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Eddie Griffin Rumors

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Eddie Griffin
Eddie Griffin
Position: -
Born: 05/30/82
Height: 6-10 / 2.08
Weight:240 lbs. / 108.9 kg.
Earnings: $15,280,806 ($23,600,756*)
Griffin tried to focus on basketball, but he was upset at Powell, according to Barrett. He’d heard rumors that Powell had talked to agents on Griffin’s behalf. Griffin, according to Barrett, was upset that his eligibility could now be in jeopardy. “He was hurt because he felt like he didn’t tell anybody that he was leaving after his first year,” Barrett said. “He wanted to have that option of coming back. So when he heard the rumors of his brother taking money from agents and putting him in a situation where it was forcing him to leave — I don’t know if it’s true. Nobody really knew if his brother was taking money or not. But Eddie was pissed about that. And he really stopped speaking to his brother for two, three months straight.”
Griffin joined his teammates for a morning walk-through on October 13, 2003, just before the team flew to Sacramento for a preseason game. “That morning I was fine,” Griffin said to “Then it just hit me in the middle of practice. I started thinking about what was going on in my life and it got worse and worse. When they told everybody to meet at the plane, I went home and turned off the phone.” Jacques Griffin called the team’s management, insisting his brother would board a commercial flight to California. Eddie Griffin instead remained on his couch for the next two days. He accepted a two-game suspension, but then no-showed a workout Van Gundy had planned for him. The Rockets suspended Griffin indefinitely. “He said it was like work,” Jacques Griffin said. “You know how basketball is, you just play it for fun. And then once he got to the NBA, it was like a job.”
For a few years after his death, his family would celebrate Griffin’s life with a cake on his birthday, May 30. But the wounds never healed, and the Griffins ultimately gave up the tradition. They’d felt this pain before, with Marvin Powell Sr., little Marvin’s father. He was Griffin’s older half brother — he helped raise Eddie, stoked his passion for the game. Powell died of a heart attack at 34 in 2001, just as Griffin was grappling with the decision whether to leave college and enter professional basketball. One tragedy, the family fears, influenced another. “If Marvin still was alive, Eddie would still be here,” said Evelyn Powell, Marvin Sr.’s wife. “Everything would’ve been so much different. So much different.”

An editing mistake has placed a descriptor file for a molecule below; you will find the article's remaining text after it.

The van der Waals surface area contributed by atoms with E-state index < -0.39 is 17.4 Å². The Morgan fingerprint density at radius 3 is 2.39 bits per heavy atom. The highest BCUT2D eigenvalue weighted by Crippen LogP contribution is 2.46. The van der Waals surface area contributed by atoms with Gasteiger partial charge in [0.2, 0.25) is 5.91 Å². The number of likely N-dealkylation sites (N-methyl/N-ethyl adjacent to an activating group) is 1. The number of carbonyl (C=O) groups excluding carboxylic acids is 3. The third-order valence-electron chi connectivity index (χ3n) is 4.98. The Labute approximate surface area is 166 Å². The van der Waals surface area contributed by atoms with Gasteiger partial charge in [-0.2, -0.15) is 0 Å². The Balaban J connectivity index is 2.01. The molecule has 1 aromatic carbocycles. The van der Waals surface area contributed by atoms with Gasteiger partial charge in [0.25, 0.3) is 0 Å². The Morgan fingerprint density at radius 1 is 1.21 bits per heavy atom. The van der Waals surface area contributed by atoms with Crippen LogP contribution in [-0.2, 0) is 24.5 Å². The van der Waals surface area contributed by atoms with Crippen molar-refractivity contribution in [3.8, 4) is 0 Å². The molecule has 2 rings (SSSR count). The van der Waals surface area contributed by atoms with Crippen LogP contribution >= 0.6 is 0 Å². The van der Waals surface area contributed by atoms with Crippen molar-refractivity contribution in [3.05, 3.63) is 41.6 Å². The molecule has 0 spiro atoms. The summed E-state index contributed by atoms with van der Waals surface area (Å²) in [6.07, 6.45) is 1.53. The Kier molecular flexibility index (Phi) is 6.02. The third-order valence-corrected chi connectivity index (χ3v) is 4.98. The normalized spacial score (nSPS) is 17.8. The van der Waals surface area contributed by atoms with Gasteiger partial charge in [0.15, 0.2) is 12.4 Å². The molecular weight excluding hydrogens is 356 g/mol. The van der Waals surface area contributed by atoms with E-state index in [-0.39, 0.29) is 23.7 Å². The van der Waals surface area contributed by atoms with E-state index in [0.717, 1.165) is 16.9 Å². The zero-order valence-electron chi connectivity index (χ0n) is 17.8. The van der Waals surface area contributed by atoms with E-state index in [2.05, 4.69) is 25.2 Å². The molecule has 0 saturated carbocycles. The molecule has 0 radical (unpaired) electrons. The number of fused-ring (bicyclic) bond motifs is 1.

Griffin and Barrett were in their second-floor dormitory a little more than a week after Alabama ousted Seton Hall from the NIT. Griffin picked up the phone, answered, and sobbed deeply for the next 20 minutes, until he finally told him: It was Marvin, Griffin said. He had died of a heart attack. “Now he started thinking, Man, is it my fault?” Barrett said. “I’ll never forget the day when he got the call … He’s going through it, because he wasn’t speaking to him. Now he’s got to be that rock for the family. He’s got to be that guy to do something good for the whole family to get their spirits back. So he felt like he had a lot of pressure on his hands, and he felt guilt for not speaking to his brother for so long.”
Likewise, Griffin forged a rapport with two Rockets staff members. Keith Jones, the team’s athletic trainer, and Melvin Hunt, an assistant coach, are among the people who would not let Griffin walk past them without a conversation. “He was just such a young guy and still, even though he’d went through stuff growing up, there was an innocence about him,” Jones said. “Everything was fresh to him on the basketball side and moving to Houston and everything, and it mentally seemed like he had a gleam in his eye. As time went on, the basketball didn’t come as easy to him as he would’ve liked or as anyone would’ve liked, and he lost a little bit of that light in his eye.” Jones would routinely ask Griffin how he was doing. Griffin would offer the same response. “I’m a little tired,” he’d say.
One night at the hotel, Griffin showed up at a wedding he wasn’t invited to — he quickly befriended John Dodds’s wedding party at the bar, signing autographs and offering tickets to a Nets game. When the party broke up, Dodds retreated with his bride to their third-floor room. But Griffin wasn’t done. He showed up at Dodds’s room and repeatedly banged on the door. Dodds opened his door around 5 a.m., according to the Star-Ledger. “He was sticking out his chest, trying to scare us,” Dodds told the newspaper. “It was like he thought he was all-powerful, like he was King Ding-a-ling or something.” Dodds spat in Griffin’s face and called him a racial epithet. Griffin charged him. Other members of the bridal party, hearing the commotion, quickly arrived. Griffin punched Dodds’s brother before they managed to close the door on him. But when the police arrived, they found Griffin calm and cooperative. He masked his fury. The police soon left, chalking the incident up to a post-party dispute.